(Reuters) - Intel Corp <INTC.O>, which is rushing to fix recently disclosed security flaws in its chips, beat expectations for adjusted profit and revenue in the fourth quarter, driven by strong growth in its data center business.
The company's shares rose 3.7 percent to $47.05 after the bell on Thursday.
The chipmaker, which recorded a $5.4 billion charge in the quarter due to the recent tax reforms, has been focusing on its data center business and newer areas such as artificial intelligence and driverless cars to reduce its reliance on its traditional PC market.
Revenue from the company's higher-margin data center business rose about 20 percent to $5.58 billion, beating the average analyst estimate of $5.13 billion, according to Thomson Reuters I/B/E/S.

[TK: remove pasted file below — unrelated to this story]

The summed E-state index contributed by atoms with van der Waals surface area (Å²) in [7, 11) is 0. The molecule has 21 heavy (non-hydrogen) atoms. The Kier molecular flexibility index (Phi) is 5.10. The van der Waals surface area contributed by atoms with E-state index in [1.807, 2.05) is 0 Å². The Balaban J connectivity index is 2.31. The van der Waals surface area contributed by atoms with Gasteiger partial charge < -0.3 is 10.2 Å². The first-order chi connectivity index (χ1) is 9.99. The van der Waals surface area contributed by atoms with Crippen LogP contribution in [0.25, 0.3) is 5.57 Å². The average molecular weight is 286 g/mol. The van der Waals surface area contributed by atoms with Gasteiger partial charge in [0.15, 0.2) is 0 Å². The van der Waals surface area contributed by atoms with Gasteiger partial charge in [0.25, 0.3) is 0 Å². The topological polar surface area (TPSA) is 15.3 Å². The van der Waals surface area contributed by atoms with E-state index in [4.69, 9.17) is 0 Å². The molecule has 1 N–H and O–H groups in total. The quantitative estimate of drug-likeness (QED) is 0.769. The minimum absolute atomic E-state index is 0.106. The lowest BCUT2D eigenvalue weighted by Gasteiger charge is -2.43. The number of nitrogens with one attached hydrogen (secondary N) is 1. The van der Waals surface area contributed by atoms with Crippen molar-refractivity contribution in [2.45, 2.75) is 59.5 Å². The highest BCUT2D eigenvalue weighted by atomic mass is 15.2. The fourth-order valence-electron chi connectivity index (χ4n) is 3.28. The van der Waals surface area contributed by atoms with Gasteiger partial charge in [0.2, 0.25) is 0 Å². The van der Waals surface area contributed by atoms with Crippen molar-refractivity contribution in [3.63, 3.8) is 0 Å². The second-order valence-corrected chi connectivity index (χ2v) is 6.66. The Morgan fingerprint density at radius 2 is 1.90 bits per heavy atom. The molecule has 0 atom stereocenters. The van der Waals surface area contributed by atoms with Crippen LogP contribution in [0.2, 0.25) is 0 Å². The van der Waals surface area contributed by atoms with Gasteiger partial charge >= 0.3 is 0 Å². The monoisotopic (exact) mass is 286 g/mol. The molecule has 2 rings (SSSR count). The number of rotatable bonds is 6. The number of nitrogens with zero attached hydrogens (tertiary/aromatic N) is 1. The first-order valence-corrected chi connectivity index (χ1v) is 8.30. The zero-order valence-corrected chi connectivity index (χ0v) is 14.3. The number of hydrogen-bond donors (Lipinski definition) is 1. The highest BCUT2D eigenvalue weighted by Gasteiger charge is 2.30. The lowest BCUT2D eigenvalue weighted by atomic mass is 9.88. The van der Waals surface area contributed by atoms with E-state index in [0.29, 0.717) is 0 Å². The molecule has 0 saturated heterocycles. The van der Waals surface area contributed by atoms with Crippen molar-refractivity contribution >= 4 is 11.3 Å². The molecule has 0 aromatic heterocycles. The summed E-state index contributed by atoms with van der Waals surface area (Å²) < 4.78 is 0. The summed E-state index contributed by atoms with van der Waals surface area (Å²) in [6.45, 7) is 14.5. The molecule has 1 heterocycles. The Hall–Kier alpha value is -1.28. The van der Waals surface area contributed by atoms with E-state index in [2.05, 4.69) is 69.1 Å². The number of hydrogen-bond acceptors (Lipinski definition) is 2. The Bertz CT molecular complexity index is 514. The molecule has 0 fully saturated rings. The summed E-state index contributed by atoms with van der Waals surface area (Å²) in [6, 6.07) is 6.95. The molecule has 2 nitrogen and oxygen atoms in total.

Earlier this month, Intel's chips, which are widely used in microprocessors of PCs, tablets and phones, were found to be exposed to security flaws called Spectre and Meltdown that could allow hackers to steal sensitive information from users' systems.
The company gave no details on projected costs of resolving the security issues, but said the vulnerabilities could hurt future results, customer relationships and its reputation.
Due to the tax charge, the company posted a loss of $687 million, or 15 cents per share, in the fourth quarter ended Dec. 30.
Excluding items, the chipmaker earned $1.08 per share. Total revenue rose 4.1 percent to $17.05 billion.
Analysts on average were expecting a profit of 86 cents per share on a revenue of $16.34 billion, according to Thomson Reuters I/B/E/S.
(Reporting by Laharee Chatterjee in Bengaluru; Editing by Saumyadeb Chakrabarty)